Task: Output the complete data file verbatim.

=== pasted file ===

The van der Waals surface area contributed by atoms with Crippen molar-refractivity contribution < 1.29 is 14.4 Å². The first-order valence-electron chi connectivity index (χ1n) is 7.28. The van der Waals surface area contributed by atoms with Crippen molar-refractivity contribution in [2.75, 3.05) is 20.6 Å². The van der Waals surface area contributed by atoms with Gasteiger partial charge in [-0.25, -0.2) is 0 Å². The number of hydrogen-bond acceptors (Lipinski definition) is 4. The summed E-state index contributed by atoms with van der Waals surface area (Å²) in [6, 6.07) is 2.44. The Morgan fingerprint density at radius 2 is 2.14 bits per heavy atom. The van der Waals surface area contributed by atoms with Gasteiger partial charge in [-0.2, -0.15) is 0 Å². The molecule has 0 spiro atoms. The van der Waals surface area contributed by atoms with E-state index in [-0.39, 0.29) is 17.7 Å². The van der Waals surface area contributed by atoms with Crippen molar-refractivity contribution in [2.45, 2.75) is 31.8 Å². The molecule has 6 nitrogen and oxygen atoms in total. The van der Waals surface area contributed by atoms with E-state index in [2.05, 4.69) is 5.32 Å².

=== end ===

The van der Waals surface area contributed by atoms with Crippen molar-refractivity contribution < 1.29 is 14.4 Å². The first-order valence-electron chi connectivity index (χ1n) is 7.28. The van der Waals surface area contributed by atoms with Crippen molar-refractivity contribution in [2.75, 3.05) is 20.6 Å². The van der Waals surface area contributed by atoms with Gasteiger partial charge in [-0.25, -0.2) is 0 Å². The number of hydrogen-bond acceptors (Lipinski definition) is 4. The summed E-state index contributed by atoms with van der Waals surface area (Å²) in [6, 6.07) is 2.44. The Morgan fingerprint density at radius 2 is 2.14 bits per heavy atom. The van der Waals surface area contributed by atoms with Gasteiger partial charge in [-0.2, -0.15) is 0 Å². The molecule has 0 spiro atoms. The van der Waals surface area contributed by atoms with E-state index in [-0.39, 0.29) is 17.7 Å². The van der Waals surface area contributed by atoms with Crippen molar-refractivity contribution in [2.45, 2.75) is 31.8 Å². The molecule has 6 nitrogen and oxygen atoms in total. The van der Waals surface area contributed by atoms with E-state index in [2.05, 4.69) is 5.32 Å².